According to the verge report, a rocket belonging to the emerging space company Astra failed to send two NASA weather tracking satellites into space after its second stage engine was shut down early. The two satellites were lost due to failure**
Astra's launch vehicle 0010 (lv0010) was successfully launched from the Cape Canaveral space force base in Florida at 1:43 p.m. EDT on Sunday, but suffered a final stage failure after about 10 minutes of flight. The launch is part of NASA's mission to send six tropics satellites into space -- these small, one foot long cubes are used to help NASA better track developing tropical storms. Cubesats are low-cost satellites that are often built by researchers at colleges and universities.
"The last stage was shut down early, and we did not put the payload into orbit," Astra said in a statement on twitter. "We have shared our regrets with @nasa and the payload team." Thomas Zurbuchen, deputy director of NASA's science department, admitted on twitter that the launch was unsuccessful, but remained optimistic, pointing out that it still "provides a great opportunity for new science and launch capabilities".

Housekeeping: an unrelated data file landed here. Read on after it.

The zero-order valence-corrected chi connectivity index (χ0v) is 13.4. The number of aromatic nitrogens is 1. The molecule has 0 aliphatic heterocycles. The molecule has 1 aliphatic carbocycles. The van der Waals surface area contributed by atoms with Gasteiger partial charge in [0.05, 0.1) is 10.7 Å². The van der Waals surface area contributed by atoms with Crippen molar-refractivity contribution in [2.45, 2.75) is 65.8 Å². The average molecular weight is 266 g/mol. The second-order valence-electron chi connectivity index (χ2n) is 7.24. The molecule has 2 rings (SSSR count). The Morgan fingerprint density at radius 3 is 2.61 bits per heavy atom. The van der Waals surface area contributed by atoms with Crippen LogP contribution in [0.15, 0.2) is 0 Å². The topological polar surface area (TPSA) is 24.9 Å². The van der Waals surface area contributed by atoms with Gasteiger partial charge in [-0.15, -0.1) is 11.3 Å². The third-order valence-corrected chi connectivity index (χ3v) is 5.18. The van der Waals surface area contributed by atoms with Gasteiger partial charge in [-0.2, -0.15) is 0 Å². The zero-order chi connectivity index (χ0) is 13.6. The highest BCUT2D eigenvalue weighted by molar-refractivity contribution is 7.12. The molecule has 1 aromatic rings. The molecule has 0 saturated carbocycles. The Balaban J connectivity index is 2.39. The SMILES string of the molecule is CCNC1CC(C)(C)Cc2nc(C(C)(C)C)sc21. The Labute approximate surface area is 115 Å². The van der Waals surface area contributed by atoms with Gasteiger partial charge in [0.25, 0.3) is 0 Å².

It is unclear whether or when NASA plans to launch the remaining tropics satellites with Astra, or whether the two lost satellites will be replaced. NASA did not immediately respond to the verge's request for comment.
Astra cooperated with NASA for the first time in February to bring a group of cube satellites into space, marking its first launch from Cape Canaveral. However, Astra lost its payload after the rocket lost control of rotation after launch.
So far, Astra has made only two successful orbital launches out of a total of seven attempts - the company entered orbit for the first time last November, and successfully deployed the customer's satellite in orbit in March. A series of problems have affected other Astra launches, from guidance system problems to engine failures.